It’s a common sight in pretty much any major city music pub nationwide on a Saturday night: early-30s professionals letting their hair down after a few craft beers and bellowing along to whatever yesterdecade indie nostalgia the jukebox can offer. No problem with that, obviously, but I find my mind boggling at a certain selection that seems to feature every time without fail. I refer to, of course, the morose, querulous dirge that is The Smiths; historic, endlessly influential and ceaselessly adored for reasons I am still yet to fathom.

Funnily enough, musically, I don’t consider The Smiths to be a horrible band. They were indeed a tight unit and the creativity of Johnny Marr’s guitar work goes without saying. They don’t exactly set my world alight, but interesting nevertheless. No, the stumbling block for me in this case has always been on the hands of Morrissey. Vocals are one of the most important aspects of any pop music, and I have seriously never been able to see why people actually listen to his for pleasure. I highlight The Smiths as opposed to Morrissey himself in part due to the mythic status of the band and also because the musical ability being let down by his endless harping is all the more of a shame.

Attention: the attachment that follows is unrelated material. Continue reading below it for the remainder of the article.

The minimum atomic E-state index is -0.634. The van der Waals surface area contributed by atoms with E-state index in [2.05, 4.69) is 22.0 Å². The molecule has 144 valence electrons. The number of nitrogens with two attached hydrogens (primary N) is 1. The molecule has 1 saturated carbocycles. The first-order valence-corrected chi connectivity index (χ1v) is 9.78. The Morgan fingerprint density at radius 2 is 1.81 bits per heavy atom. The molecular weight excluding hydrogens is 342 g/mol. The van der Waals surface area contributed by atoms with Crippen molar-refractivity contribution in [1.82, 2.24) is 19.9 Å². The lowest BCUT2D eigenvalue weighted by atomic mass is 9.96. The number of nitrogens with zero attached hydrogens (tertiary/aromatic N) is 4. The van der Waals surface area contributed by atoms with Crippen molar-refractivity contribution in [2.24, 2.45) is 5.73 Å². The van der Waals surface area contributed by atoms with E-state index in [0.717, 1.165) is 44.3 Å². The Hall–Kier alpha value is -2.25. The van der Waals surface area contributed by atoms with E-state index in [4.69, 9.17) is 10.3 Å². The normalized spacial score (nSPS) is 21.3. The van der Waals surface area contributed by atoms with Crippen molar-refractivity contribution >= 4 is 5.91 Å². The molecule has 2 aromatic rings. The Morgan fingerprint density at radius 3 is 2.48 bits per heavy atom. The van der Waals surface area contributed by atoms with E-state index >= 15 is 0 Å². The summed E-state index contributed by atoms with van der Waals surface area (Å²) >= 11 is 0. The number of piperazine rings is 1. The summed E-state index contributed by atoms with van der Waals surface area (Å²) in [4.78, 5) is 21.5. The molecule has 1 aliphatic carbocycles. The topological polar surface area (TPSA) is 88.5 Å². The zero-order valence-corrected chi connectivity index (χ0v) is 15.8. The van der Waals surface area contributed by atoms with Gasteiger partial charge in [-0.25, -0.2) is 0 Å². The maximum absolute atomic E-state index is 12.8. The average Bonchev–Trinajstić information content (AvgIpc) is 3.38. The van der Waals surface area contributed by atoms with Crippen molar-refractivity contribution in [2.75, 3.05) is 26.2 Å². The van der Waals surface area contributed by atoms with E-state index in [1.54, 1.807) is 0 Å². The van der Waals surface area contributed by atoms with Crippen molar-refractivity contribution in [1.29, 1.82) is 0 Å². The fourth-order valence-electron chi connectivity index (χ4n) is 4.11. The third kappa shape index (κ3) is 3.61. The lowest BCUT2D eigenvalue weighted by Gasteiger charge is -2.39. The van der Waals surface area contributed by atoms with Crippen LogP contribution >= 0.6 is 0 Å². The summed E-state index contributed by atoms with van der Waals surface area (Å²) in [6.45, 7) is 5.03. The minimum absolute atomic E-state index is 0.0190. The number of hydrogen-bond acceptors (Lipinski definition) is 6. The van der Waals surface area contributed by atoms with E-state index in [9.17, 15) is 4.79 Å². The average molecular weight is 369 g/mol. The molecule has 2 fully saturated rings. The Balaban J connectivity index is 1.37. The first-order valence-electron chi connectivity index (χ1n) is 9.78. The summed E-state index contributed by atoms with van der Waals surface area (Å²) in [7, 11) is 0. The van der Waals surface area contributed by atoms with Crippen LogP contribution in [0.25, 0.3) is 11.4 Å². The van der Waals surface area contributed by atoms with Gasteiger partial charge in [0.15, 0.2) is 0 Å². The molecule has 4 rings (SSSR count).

His bland, disinterested drone gives the impression he’d rather be a million miles away, and his lyrics never cease to come across as obnoxious, patronising and self-absorbed (‘Meat Is Murder’ I consider to be possibly one of the most incessantly preachy songs of all time). What amazes me further is that upon discussing my views with fans of their material, I’m often told something along the lines of “Oh, no one likes The Smiths for Morrissey, just listen to Johnny Marr’s guitar work.” Maybe that works for some, but personally I find that too much of a hurdle. To me, The Smiths are the musical equivalent of sitting down to a nice meal, only to have someone standing over your shoulder criticising your life choices between mouthfuls.

The Smiths

Tom Jewitt: U2.